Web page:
An electronic I-9 system is no guarantee against I-9 liability. If the system is faulty or the training is incomplete, then great liability may well ensure. Consider the unhappy experience of clothing retailer Abercrombie & Fitch’s who recently settled their own I-9 troubles only after paying a fine of more than $1 million for I-9 violations. An I-9 audit of their Michigan retail outlets conducted by the US Immigration and Customs Enforcement (ICE) in November 2008 disclosed “numerous technology-related deficiencies in Abercrombie & Fitch’s electronic I-9 verification system.”64 For those who think an electronic system is the silver bullet that will make all I-9 worries magically disappear, consider the statement by the ICE investigator in charge, “Employers are responsible not only for the people they hire but also for the internal systems they choose to utilize to manage their employment process and those systems must result in effective compliance,” said Brian M. Moskowitz, special agent in charge of ICE HSI for Ohio and Michigan.” Interestingly, ICE found NO unauthorized workers; the entire fine was due to deficiencies in design and operation of the electronic I-9 scheme. In this case, selecting the wrong I-9 software was a major and very costly mistake.
An electronic I-9 system is the beginning not the end of a robust I-9 compliance superstructure. Immigration expert Ann Allot of Denver, Colorado, recommends that any employer considering “going paperless” ask the following series of questions BEFORE making a decision.65
1) How secure is the system? Remember, you are storing very vital personal information on each Form I-9. Does it meet the criteria set forth by USCIS?
2) Where is the information stored? Is it on your company network or is it an on-line storage system?
3) What type of back-up is in place to ensure data is never lost even in the event of a natural disaster such as flood or tornado?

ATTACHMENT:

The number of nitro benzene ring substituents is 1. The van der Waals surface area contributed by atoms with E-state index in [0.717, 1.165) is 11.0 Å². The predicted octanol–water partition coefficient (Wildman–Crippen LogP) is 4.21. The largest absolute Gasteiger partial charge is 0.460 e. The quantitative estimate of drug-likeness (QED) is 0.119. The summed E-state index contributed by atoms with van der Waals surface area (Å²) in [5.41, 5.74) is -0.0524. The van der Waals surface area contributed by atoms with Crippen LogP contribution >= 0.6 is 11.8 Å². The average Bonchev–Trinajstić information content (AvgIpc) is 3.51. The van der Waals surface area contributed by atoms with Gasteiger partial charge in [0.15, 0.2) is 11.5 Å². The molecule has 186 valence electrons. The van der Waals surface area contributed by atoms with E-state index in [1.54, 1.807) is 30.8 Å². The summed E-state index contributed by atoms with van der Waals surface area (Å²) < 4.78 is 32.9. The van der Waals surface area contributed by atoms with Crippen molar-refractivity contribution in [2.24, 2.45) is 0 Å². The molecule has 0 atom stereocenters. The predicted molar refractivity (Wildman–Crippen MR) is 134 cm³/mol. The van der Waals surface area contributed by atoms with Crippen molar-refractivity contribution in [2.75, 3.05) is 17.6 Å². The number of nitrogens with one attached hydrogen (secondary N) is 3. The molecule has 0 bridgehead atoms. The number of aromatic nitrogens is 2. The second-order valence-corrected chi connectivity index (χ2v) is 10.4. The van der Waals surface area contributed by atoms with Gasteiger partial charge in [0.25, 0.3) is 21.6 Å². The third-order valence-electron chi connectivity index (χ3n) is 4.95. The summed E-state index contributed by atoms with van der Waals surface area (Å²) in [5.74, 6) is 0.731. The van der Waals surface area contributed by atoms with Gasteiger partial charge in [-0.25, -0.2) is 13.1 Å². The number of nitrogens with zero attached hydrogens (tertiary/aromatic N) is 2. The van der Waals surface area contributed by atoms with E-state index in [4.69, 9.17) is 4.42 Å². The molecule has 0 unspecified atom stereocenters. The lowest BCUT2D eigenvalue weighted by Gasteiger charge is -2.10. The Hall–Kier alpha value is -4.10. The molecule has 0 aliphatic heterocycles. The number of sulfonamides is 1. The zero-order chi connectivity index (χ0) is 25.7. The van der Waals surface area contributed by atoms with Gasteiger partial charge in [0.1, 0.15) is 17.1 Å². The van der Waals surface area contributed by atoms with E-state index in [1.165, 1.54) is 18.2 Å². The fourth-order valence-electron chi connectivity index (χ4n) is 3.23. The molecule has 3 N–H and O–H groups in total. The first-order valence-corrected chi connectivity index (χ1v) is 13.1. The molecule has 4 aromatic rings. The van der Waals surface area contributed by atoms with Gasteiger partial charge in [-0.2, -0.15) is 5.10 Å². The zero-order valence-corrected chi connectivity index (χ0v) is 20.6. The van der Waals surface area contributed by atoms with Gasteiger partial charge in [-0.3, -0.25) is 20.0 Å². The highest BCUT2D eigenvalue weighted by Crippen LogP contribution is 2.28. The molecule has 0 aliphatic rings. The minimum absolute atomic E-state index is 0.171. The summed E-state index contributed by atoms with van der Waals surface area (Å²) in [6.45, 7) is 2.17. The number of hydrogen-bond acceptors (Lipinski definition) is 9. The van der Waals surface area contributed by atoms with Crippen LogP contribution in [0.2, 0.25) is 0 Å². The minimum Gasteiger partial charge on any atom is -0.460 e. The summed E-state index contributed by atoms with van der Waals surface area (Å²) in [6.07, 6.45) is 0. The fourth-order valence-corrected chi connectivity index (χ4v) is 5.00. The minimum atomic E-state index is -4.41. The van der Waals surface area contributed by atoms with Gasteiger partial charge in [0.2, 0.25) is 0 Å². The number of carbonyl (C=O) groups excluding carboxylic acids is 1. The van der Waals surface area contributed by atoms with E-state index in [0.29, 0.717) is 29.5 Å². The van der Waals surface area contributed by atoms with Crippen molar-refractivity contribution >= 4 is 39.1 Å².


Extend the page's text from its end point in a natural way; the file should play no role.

4) Who will have access to the information stored in the system? Does the system have an audit log to record every time a record is accessed and who accessed it?
5) If requested by ICE, will you be able to produce all current employees’ I-9 Forms and all terminated employees’ I-9 Forms going back 3 years time within 3 business days?
6) If you cannot produce the documents according to a legitimate Government request within 3 days, does the software/system provider have insurance to cover your company’s losses and fines for failure to produce within the time allowed?
7) What provisions are in place in the system for complying with various State specific employment verification issues?
8) Does the provider recommend the use of IMAGE (Ice Mutual Agreement with Employers)?
9) Does the program have a tickler system to remind you when I-9 Forms need updating when work authorization documents expire that are necessary to re-verify?
10) Does the program provider offer a training program for field agents who will be completing the Form I-9?
11) Does the provider offer training concerning the use of E-verify and /or SSNVS (Social Security Number Verification Service)?
12) Who will observe the prospective employee complete Section 1 of the Form I-9?
13) Who will observe the prospective employee’s physical appearance and identity documents to ascertain they appear to be the documents of the individual who is presenting them?
14) Can an applicant complete the Form I-9 without including his/her Social Security number in Section 1?
15) Is there a place in the system to store the date of termination?
16) What provisions are in place for updating the Form I-9 when an employee changes their name for payroll purposes?
17) How are the ID and work authorization documents produced by the employee stored?
18) Can the system store the confirmation or non-confirmation returned by E-Verify?
19) Are you able to store SSNVS results?
20) Are there provisions in place to handle special circumstances such as;
•An employee who enters the US on an L-1A and E-Verify will not certify they are eligible to work?
•What do you do when a new hire shows a Native American card and E-Verify will not certify them?
•What do you do when a foreign worker applies for a Social Security number and is rejected by the SSA without a receipt because their system does not yet have his or her entry into the US?
•If an employee is rejected because he or she presented documents that did not match the E-Verify document, such as an I-551, and the same applicant comes back with a new name and new documents and passes E-verify, how is it processed?
21) Does the system provider have insurance to cover losses if, as a result of their system, a person is successful in collecting double wages at USDOJ/OSC because the applicant was not hired?
22) Does the system provider offer advice about policies that should be in place to keep the system current with government standards?
23) What provisions are in place to handle the Form I-9 if an employee is transferred to a new location?
24) Does the provider train clients on how to recognize fake identity documents?
25) If a new hire presents a Green Card, what number from the I-551 (lawful permanent resident card) does the system require in Section 2, List A?”